Second dimension relates to the President Biden’s creation of war hysteria. Is Russia actually thinking of attacking Ukraine? Russian deployment of 100000 troops along the Ukraine border is given as evidence. Russia is actually trying to forestall any possibility of deployment of troops in Ukraine by the NATO. The telephonic conversation did not work added to the possibility of a war. Biden was reported to have stated that a Russian invasion was imminent. The Ukrainian President Zelensky similarly declared that the situation was dangerous, though downplaying the certainty of a war. However, the current withdrawal of some of the Russian troops indicate that war hysteria was unjustified. This appears to be more of the product of the media and officers of the US and the NATO officials.

Third dimension relates to the Minsk Agreement of 2015. Putin has stated this umpteen number of times said that it was not implemented in letter and spirit. The signing of the Minsk Agreement was preceded by an agreement by the leaders of Ukraine, Russia, Germany and France for a package of measures to end the war in Donbas. In nut shell, it meant a “special status” provision giving de facto autonomy to the Russian-speaking people of the Donetsk and Lugansk People’s Republics. Ukrainian Foreign Minister Dmitry Kuleba has ruled out special provision for them. Who is responsible for going against the agreement? Is Ukraine saying this on its own or at the behest of someone else?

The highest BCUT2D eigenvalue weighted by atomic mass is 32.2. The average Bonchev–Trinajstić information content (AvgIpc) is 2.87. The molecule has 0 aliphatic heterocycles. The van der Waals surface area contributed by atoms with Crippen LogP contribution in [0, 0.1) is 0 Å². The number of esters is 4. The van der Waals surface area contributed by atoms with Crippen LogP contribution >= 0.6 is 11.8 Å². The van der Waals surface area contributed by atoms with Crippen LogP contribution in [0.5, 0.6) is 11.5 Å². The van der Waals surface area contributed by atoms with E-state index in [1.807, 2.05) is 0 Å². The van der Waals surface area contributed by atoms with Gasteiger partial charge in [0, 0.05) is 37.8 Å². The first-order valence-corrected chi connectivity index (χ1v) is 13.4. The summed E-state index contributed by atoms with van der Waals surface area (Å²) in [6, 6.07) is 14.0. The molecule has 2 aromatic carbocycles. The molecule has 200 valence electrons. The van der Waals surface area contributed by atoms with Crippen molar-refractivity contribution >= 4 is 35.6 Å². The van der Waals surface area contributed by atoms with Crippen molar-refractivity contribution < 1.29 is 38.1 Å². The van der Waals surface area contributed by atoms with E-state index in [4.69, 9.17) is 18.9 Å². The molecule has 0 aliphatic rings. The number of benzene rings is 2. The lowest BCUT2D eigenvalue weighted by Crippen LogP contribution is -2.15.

Fourth dimension relates to the real Russian security concern. Russia desires to draw Washington into negotiations on the missile sites in Romania and Poland. Russia is more concerned about these sites than anything else. Putin was reported to have stated about six years ago that ‘once the missiles defence system is put in place, it will work automatically with the entire nuclear capability of the United States.’ This deserves immediate attention of the NATO and the US.